Asia’s emerging economies fight to diversify from China and the US.
Trends | Taxation
Brazil is well known in the global business sector for its tax complexity, heavy tax burden (around 35% of GDP) and high use of technology for tax collection. Not for nothing do Brazilians call their tax authority—Receita Federal do Brasil—“the Lion.”
It is not even close: The 12 largest emerging markets banks in the world are Chinese.
Chinese banks receive high ratings, but many also fall below investment grade.
Montenegro tries to keep the foreign direct investment environment as simple as possible.
Big oil companies waited for years to see if anyone could successfully tap into Arctic oil reserves.
India seems to be on course with economic reforms under the leadership of prime minister Narendra Modi, achieving a significant landmark as it moved ahead of the US and China in the foreign direct investment (FDI) sweepstakes.
Capital Markets | Banking Licenses
Saudi Arabia cracked open the door to direct investments in its stock market by qualified foreign institutions in June, when HSBC became the first foreign firm to receive a license.
Sovereign wealth funds have expanded dramatically in recent years. High commodity prices and large foreign exchange reserves have contributed to their significant growth in global markets.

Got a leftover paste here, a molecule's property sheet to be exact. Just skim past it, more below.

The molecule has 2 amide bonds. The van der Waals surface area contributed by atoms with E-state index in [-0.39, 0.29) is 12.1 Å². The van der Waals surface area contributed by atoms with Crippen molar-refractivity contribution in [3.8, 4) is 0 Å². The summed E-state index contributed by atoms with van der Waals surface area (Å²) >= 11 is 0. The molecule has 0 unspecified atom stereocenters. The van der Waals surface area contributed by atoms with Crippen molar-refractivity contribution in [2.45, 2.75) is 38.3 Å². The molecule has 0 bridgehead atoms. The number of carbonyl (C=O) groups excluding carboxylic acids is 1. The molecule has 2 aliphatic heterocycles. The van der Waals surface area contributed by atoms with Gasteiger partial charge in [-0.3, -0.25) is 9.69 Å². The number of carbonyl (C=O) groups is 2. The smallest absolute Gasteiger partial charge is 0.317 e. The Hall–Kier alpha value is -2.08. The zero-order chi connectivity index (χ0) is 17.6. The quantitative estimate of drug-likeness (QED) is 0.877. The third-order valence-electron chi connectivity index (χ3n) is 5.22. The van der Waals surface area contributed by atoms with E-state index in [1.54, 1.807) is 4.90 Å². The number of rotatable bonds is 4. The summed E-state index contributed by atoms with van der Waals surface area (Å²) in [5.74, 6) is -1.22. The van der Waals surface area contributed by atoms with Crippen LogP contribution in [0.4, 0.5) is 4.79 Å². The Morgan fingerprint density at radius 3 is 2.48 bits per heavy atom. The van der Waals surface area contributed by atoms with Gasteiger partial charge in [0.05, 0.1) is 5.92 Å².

Financial institutions from two regions dominate the ranking of the 50 Safest Emerging Markets Banks.
Some green shoots lurk beneath the region’s raging civil wars, economic woes and political unrest.
Vietnam is emerging as one of the few bright spots among Southeast Asian economies buffeted by the slowdown in regional and global trade.
As the renminbi gains international acceptance, Chinese firms look further afield for growth.
An analytical exercise that was moderately popular before the financial crisis has become a mandatory task in the post-crisis years.
Guatemala’s political turmoil, with parties deadlocked in Parliament, a runoff election looming and corruption scandals exploding, means the government will operate in a kind of suspended animation until 2016.
No region of the world has generated an average annual growth rate of 5.5% over the past 20 years—except Africa. In sub-Saharan Africa, GDP has expanded by 40% since 2009.
After a summer of heavy turbulence in global financial markets, the new season starts with the seemingly endless story of when the Federal Reserve Board will raise interest rates. Although the Fed put off the move in September, the US central bank will up rates eventually, most likely at its next meeting in December. The hike will undoubtedly force some countries to shift monetary policies.
Saudi Arabia needs a strategy to diversify its oil-based economy. Can change come fast enough?